Vlad Zamfir from Ethereum: "code is not law" and immutability postponed
Vlad Zamfir is a researcher related to the Ethereum foundation. During an interview, he explains why his philosophy is contrary to the concept of immutability that the blockchain narrative has so far portrayed when studying this technology.
Involved in the heart of the ETH infrastructure, Vlad cares about following the research and architecture related to the great paradigm shift coming with Eth 2.0, the Proof of Stake.
As his research focuses on Casper‘s design, the consensus system for Ethereum 2.0, he could not fail to take an interest in the social sciences, law and culture applied to the crypto world.
Software that is launched within a distributed system is kept updated and implemented by engineers and developers who, day after day, make arbitrary choices about the design of the code.
Its use creates an impact on the external dimension linked to the reality of human beings who are bound by the regulations of each country.
The concept of immutability is an assumption that seems to replace the need for governance, whereas it itself presents a model of governance.
Applied technology has a political, social and economic character and often determines the morality on which a blockchain is based in order to function.
In the words of the person in charge of the Casper project:
“These types of structures represent a new form of institution”.
As such, it is subject to models and rules, even if not yet ratified by any power group, state or organization.
The dominant unwritten rule that prevails in Bitcoin and Ethereum communities is immutability. This paradigm of thought argues that the protocol, the contracts and the ledger cannot be changed except for technological reasons.
“One might think that it is an anarchist model but one would say more a hyper paranoid system fearful that the power of large companies or the state could take possession of the protocol”.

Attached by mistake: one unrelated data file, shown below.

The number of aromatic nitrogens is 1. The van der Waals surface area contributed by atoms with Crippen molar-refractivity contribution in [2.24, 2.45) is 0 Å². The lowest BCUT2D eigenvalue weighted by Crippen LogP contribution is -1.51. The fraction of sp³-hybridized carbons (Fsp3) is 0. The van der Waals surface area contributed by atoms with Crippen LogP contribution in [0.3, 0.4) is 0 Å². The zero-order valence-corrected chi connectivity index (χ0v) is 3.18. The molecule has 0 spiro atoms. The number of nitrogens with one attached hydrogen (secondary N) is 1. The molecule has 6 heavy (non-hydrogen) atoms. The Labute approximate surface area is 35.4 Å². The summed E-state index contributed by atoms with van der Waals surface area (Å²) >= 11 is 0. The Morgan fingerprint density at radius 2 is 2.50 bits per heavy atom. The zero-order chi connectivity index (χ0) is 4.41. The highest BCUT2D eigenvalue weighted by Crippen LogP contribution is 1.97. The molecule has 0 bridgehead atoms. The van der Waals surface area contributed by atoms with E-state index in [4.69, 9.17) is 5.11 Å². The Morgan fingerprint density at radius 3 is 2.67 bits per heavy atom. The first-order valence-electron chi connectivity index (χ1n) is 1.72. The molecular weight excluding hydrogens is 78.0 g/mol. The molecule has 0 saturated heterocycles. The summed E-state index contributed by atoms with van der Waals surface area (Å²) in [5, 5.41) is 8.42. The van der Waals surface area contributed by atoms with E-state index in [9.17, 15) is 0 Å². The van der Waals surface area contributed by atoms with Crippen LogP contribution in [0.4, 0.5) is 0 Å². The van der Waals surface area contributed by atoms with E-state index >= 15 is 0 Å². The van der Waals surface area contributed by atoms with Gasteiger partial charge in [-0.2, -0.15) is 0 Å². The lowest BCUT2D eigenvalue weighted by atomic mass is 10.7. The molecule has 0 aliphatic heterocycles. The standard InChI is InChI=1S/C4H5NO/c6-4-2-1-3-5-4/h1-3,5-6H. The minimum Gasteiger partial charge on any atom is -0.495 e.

This is what Vlad explains while illustrating very complex concepts related to the evolution of this sector. To succeed in the enterprise, such a system should be completely autonomous, but since it is not, Zamfir argues:
“The right thing is a compromise”.
The same defence of the concept of immutability provides for an education that aims to maintain this immutability. Consequently, the need to defend it provides for the possibility that it may be abolished. A global order in the blockchain is therefore foreseen and determined by those who participate in it.
Immutability is a norm created in the blockchain ecosystem that determines how one should behave when faced with a dispute. According to Zamfir, immutability is not legitimate and states: it is not a legitimate rule:
“I do not agree with the fact that” as a rule “I cannot discuss the rule of immutability, I am philosophically opposed”.
His debate on immutability is strong and contrary to the trend
Imagine Bitcoiners, who have done a most spectacular job of decentralized governance, imagining that there is no such thing and instead that the blockchain is immutable lol
— Vlad “ETH is not money” Zamfir (@VladZamfir) March 9, 2020
On the one hand, there is the presumed immutability and on the other, the overwhelming power of a corporate or state (permissioned VS permissionless).
That is why talking about crypto law is not entirely senseless as long as the compromise is acceptable. It, therefore, seems that the assumption “code is law” is losing strength, leaving room for “code is code” and “law is law”.
Zamfir argues that a form of crypto law is necessary. Avoiding the growth of permissioned blockchain systems, which boast of being compliant thanks to the power of structures governed by a few entities, is a responsibility of the internal public blockchain industry.
To do so, international legislations will have to be established on which disputes between people connected by this sector can be based. Without it, adoption will be compromised.
“Without a better crypto law the demand for institutional blockchain will grow”.
The colonization of a system based on the power of a few must be mitigated by the presence of protocols that represent an international sentiment consistent with the interests of most.
In the case of a blockchain, says Zamfir, there will always be technical limitations to what we can and cannot do.
Changing the content of a block without breaking the chain and losing consent is impossible, but that does not mean that immutability is a rule applicable in every field of application.
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